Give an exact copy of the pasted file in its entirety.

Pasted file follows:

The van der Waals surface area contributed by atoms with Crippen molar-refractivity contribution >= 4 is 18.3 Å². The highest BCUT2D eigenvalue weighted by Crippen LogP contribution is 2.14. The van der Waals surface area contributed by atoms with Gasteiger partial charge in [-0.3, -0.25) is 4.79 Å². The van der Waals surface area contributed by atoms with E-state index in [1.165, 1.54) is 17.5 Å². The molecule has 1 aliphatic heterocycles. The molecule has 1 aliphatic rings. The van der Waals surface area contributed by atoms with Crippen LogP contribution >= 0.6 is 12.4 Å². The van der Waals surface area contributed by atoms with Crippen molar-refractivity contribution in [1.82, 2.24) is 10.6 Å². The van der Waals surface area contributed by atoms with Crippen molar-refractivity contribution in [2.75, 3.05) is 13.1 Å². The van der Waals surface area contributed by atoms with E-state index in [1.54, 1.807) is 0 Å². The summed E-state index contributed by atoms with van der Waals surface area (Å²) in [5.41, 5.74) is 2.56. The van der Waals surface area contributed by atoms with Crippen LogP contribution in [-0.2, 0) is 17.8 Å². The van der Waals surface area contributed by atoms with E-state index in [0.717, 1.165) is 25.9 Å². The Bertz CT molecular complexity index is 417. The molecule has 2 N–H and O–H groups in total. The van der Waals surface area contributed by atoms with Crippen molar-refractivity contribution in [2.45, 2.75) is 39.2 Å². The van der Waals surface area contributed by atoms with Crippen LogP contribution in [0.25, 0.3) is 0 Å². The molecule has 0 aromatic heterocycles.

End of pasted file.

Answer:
The van der Waals surface area contributed by atoms with Crippen molar-refractivity contribution >= 4 is 18.3 Å². The highest BCUT2D eigenvalue weighted by Crippen LogP contribution is 2.14. The van der Waals surface area contributed by atoms with Gasteiger partial charge in [-0.3, -0.25) is 4.79 Å². The van der Waals surface area contributed by atoms with E-state index in [1.165, 1.54) is 17.5 Å². The molecule has 1 aliphatic heterocycles. The molecule has 1 aliphatic rings. The van der Waals surface area contributed by atoms with Crippen LogP contribution >= 0.6 is 12.4 Å². The van der Waals surface area contributed by atoms with Crippen molar-refractivity contribution in [1.82, 2.24) is 10.6 Å². The van der Waals surface area contributed by atoms with Crippen molar-refractivity contribution in [2.75, 3.05) is 13.1 Å². The van der Waals surface area contributed by atoms with E-state index in [1.54, 1.807) is 0 Å². The summed E-state index contributed by atoms with van der Waals surface area (Å²) in [5.41, 5.74) is 2.56. The van der Waals surface area contributed by atoms with Crippen LogP contribution in [-0.2, 0) is 17.8 Å². The van der Waals surface area contributed by atoms with E-state index in [0.717, 1.165) is 25.9 Å². The Bertz CT molecular complexity index is 417. The molecule has 2 N–H and O–H groups in total. The van der Waals surface area contributed by atoms with Crippen molar-refractivity contribution in [2.45, 2.75) is 39.2 Å². The van der Waals surface area contributed by atoms with Crippen LogP contribution in [0.25, 0.3) is 0 Å². The molecule has 0 aromatic heterocycles.